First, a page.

Home brew how-to

Part three—Wherein your patience will be tried like never before

By Laurel Borrowman, Life & Style Editor

There are few things I yearn for as an adult. Living in the city, you don’t really have to wait for anything ever. I could put a kettle on to boil, cue up Stepbrothers on 1Channel, trot down the street to the 7/11, pick up some candy, the latest Spin, a birthday card for my brother, and be back home before the kettle starts whistling and I’ve got the green light on 90 minutes of Will Ferrell and John C. Reilly hilarity. All that in about seven minutes. With conditions like that? Yearning shmearning.

Which brings me to week three of home brew how-to, in which we’ll revert back to our nine-year-old selves, in terms of our ability to display patience. In stages one and two, we discussed supplies, time commitment, and making wort. Your wort has now been burping for three days or so (emitting gasses, that is) and has now calmed down. My friend, you now have beer. And now comes the hard part: suppressing those nine-year-old urges that will bubble up when you realize how badly you just want to drink your brew, and drink it now instead of in three weeks.

The time you spend actually doing stuff from here on is minimal. There’s a lot of sanitizing and siphoning, and as before, I urge you to consult with your brewmaster on the specifics. Like I said in week one, if frat boys can do this, then you sure as fuck can. With that in mind, here’s an overview of this stage.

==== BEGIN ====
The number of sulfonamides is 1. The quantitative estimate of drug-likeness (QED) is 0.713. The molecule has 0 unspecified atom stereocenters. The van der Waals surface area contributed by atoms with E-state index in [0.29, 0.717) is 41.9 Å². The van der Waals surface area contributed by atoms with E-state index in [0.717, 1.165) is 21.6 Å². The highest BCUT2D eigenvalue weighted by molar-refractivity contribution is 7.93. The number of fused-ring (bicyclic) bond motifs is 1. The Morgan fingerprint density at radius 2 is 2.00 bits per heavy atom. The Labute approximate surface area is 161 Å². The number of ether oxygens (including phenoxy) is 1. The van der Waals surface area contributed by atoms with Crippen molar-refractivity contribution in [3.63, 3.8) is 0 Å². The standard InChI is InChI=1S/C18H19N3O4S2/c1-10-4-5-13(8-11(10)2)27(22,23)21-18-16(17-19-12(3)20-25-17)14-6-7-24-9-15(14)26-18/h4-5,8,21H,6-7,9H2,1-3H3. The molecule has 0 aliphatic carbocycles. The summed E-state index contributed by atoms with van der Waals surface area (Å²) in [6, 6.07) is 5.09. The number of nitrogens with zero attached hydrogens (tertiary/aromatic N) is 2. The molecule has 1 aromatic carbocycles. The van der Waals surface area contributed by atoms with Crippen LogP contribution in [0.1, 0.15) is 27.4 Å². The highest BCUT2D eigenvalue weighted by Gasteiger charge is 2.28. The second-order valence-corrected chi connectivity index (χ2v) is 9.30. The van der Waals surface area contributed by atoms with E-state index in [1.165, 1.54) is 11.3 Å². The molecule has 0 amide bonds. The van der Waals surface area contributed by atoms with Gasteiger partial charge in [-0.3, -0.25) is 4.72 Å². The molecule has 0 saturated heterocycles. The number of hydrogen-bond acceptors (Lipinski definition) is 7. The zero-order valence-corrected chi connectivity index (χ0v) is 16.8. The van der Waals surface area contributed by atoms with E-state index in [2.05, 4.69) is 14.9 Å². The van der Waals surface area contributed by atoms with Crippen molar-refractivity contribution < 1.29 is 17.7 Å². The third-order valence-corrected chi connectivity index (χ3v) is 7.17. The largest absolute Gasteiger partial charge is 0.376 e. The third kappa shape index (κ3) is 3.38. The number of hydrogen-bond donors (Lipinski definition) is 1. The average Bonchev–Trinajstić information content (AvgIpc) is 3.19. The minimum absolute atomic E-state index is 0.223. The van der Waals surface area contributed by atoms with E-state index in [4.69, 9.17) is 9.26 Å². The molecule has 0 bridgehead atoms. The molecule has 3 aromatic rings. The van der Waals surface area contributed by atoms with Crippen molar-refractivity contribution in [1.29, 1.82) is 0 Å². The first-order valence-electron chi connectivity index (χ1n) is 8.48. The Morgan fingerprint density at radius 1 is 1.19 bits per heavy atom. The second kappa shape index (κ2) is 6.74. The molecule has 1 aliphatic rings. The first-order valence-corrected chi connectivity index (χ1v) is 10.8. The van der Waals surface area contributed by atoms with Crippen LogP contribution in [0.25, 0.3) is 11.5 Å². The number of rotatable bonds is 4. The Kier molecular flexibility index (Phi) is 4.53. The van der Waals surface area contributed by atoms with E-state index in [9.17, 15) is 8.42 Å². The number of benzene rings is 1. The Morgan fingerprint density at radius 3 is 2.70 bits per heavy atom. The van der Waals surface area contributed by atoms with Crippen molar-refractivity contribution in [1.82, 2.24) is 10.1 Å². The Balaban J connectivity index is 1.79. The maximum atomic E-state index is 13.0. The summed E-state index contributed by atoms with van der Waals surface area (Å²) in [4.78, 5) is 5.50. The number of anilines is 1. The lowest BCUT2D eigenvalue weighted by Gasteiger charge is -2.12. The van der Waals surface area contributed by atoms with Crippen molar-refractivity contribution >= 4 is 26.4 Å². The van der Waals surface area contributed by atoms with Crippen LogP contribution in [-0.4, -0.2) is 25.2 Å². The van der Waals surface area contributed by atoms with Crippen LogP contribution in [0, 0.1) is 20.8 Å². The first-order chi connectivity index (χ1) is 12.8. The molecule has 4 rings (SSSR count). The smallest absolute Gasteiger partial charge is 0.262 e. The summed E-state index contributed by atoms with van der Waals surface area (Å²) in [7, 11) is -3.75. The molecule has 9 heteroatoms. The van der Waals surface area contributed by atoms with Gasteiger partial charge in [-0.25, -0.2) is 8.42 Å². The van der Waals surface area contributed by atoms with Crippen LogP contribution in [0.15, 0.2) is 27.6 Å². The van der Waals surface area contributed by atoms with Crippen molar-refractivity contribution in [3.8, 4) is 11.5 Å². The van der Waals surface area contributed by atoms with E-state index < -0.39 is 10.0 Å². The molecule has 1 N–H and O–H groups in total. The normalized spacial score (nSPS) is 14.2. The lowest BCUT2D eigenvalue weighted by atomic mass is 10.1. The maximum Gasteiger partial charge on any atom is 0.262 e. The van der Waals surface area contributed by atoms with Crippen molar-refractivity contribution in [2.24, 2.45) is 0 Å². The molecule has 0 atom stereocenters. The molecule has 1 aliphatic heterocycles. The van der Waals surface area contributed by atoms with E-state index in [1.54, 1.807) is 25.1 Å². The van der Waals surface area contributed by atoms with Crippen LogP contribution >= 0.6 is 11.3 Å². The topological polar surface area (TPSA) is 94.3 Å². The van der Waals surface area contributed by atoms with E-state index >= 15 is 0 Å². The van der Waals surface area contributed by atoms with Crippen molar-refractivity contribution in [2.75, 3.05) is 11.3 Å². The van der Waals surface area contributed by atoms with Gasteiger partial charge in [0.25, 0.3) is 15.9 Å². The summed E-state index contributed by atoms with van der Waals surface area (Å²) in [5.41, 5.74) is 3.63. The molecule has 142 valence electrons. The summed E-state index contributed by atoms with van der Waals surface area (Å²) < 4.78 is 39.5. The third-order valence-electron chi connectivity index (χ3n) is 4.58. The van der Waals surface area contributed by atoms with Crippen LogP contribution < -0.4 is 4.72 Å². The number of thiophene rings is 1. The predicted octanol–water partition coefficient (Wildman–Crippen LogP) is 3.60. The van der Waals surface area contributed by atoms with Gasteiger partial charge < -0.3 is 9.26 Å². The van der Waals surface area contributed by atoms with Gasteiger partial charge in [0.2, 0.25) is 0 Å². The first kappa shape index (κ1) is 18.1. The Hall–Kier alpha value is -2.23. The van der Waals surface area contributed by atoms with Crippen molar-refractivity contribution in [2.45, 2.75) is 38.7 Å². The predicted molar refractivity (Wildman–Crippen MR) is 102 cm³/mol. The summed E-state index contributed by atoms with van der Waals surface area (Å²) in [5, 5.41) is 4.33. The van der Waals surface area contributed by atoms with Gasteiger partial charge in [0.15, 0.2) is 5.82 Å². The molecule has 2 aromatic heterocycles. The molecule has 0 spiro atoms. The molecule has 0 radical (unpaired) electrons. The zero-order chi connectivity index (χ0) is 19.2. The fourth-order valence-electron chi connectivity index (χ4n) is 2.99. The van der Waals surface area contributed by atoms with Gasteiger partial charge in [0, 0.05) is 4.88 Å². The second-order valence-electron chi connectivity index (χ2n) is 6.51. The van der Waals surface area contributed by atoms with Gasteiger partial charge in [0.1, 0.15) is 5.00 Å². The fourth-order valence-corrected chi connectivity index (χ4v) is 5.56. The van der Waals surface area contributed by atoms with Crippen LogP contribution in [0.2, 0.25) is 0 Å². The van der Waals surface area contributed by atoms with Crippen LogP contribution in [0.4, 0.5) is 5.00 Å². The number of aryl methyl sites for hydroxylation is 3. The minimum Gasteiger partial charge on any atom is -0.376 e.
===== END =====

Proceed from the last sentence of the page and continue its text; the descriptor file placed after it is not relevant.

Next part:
First, sanitize your siphon, the bung (hee hee) and your carboy (the big glass container). Next, peel the lid off the primary (that big white bucket) and set it aside. It will be covered in thick, silty brown residue and look super gross, but that means it’s working. Next, you get your sanitized siphon, your sanitized carboy, and your fit friend to help you with any lifting. Remember, you’re dealing with about 25 litres of beer here. The siphoning is much more reasonable when the primary is elevated higher than the carboy (because you’ll have gravity working with you), so set the primary on a counter or a stool, and the carboy on the floor. When you move the primary, be gentle and don’t let the beer swish around. The goal of this step is for the beer to clear of sediment, so the less that gets kicked up, the better.

Once you have the primary set higher than the carboy, put one end of the siphon in the primary and suck until the beer starts to flow. Take a swig. Hold the beer you’ve sucked up in your mouth and insert that end of the siphon into the carboy until it touches the bottom, then let it flow.

Swallow. That’s your beer, man. Flat and warm, yes, but you now officially have beer. Congratulations!

The siphoning will take a few minutes. When the volume of the primary is getting low, make sure the siphon doesn’t touch the bottom of the primary, because there will be more of that muddy silty mess sitting there, and again, you don’t want that to transfer into the carboy.

Once all the beer is in the carboy, shove the sanitized bung gently into the opening of the carboy, and leave that stuff the eff alone! You’ll have to leave your beer at this stage for at least one week before bottling. Yes, it is beer. No, you can’t have it. Not in an emergency. Not if you come home all drunk and think you just want a taste. Not if there’s a fire.

Leave it alone, and come back next week for the last stage. Your inner child will thank you.


Image from Laurel Borrowman